The exception to this is if the kitchen hood has a 140 F wash down (or the PCU for that matter). In that case, the hot water system will need to be designed for 140 F, and the temperature blended down to 120 F for all the hand and pot washing fixtures. Don’t run 140 F hot water to fixtures where staff will place their hands; it represents a scalding hazard. If your project has both a hot water hood wash and a PCU, the heater(s) do not need to be sized for both loads as the PCU operates during cooking while the hood wash operates during cleaning.
The second area of debate between the KEC and the plumbing engineer is the drainage of pot sinks, at least in areas under the Uniform Plumbing Code (UPC). The UPC specifically says that such sinks should be hard piped to the grease waste system with a floor drain connected immediately downstream. The KEC will typically show these sinks with an indirect waste because of the health code, but, in this case, the UPC will trump the health code, and the fixture should be hard piped. The plumbing inspector will win every time on this one.
Another area of conflict between the plumbing code and the health department is the temperature of hot water. The code limits hot water to a temperature of 120 F maximum, while the health department wants a minimum of 120 F. This means that to satisfy both agencies, the hot water has to be exactly 120 F. However, despite this conflict, I have not known of any hot debates between the two agencies, as long as the design temperature is 120 F give or take a reasonable number of degrees, but you never know.
Yet another area of design contention, that varies from jurisdiction to jurisdiction, is which fixtures to take to the grease interceptor. If your project is in Los Angeles City, for example, the industrial waste department will require all the fixtures in the kitchen to go to the grease interceptor, even mop sinks and ice machine trenches (but not toilet rooms, of course). In Los Angeles County, in contrast, only grease-laden fixtures are allowed to go to the grease interceptor, so you end up with a lot of parallel waste piping.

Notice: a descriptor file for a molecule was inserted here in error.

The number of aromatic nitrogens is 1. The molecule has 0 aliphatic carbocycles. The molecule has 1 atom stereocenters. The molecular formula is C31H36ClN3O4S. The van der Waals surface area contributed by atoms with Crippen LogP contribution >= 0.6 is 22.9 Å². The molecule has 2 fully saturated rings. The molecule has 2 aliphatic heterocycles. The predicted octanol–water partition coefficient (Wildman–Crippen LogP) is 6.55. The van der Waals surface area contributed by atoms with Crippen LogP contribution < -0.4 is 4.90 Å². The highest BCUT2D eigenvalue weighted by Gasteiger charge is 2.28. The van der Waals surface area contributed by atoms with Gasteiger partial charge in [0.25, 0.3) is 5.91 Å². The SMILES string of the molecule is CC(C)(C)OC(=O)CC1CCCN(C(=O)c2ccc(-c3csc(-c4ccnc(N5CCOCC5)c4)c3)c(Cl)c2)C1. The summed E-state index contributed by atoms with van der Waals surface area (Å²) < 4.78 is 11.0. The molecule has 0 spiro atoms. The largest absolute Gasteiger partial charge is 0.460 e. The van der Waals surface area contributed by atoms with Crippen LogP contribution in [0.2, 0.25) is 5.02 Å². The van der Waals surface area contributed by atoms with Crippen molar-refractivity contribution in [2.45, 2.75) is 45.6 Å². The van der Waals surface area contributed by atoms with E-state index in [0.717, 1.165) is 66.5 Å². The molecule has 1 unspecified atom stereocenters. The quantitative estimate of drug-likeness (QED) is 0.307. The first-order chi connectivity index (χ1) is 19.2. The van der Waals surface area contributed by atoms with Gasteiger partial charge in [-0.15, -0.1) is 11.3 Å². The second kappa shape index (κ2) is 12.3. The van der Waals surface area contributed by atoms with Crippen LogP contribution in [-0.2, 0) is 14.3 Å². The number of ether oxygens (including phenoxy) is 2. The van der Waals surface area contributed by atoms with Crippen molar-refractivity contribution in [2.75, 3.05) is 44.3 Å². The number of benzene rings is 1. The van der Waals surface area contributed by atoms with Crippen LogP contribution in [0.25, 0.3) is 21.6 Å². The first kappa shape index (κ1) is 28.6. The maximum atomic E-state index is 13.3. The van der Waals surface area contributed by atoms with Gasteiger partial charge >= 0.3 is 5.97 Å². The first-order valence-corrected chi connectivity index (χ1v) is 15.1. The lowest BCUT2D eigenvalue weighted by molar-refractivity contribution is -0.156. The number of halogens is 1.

Lastly, a note on hot water heaters: Natural gas is typically more economical for generating hot water than electricity, but keep in mind that gas water heaters require flues. If a flue can be provided without difficulty, then gas is usually the energy source of choice (unless boiler water is available from the HHW system). If a flue is not practical, then electricity can be used, but keep in mind that when using electricity, you should use more storage and less energy (kW). For gas heaters, the reverse is generally the case — storage can be kept to a minimum while the energy (BTUs) can be increased.
There is a balancing act required when selecting water heaters, gas or electric. The bottom line is that your storage plus recovery has to meet your hourly demand load. As an example, for a kitchen with a demand of 280 GPH, you could use either an 80-gallon gas heater with 120,000 BTU/h, or a 120-gallon electric heater with 24 kW (based on a 60 F inlet temperature). Perhaps I will elaborate on that in coming months depending on the feedback I receive.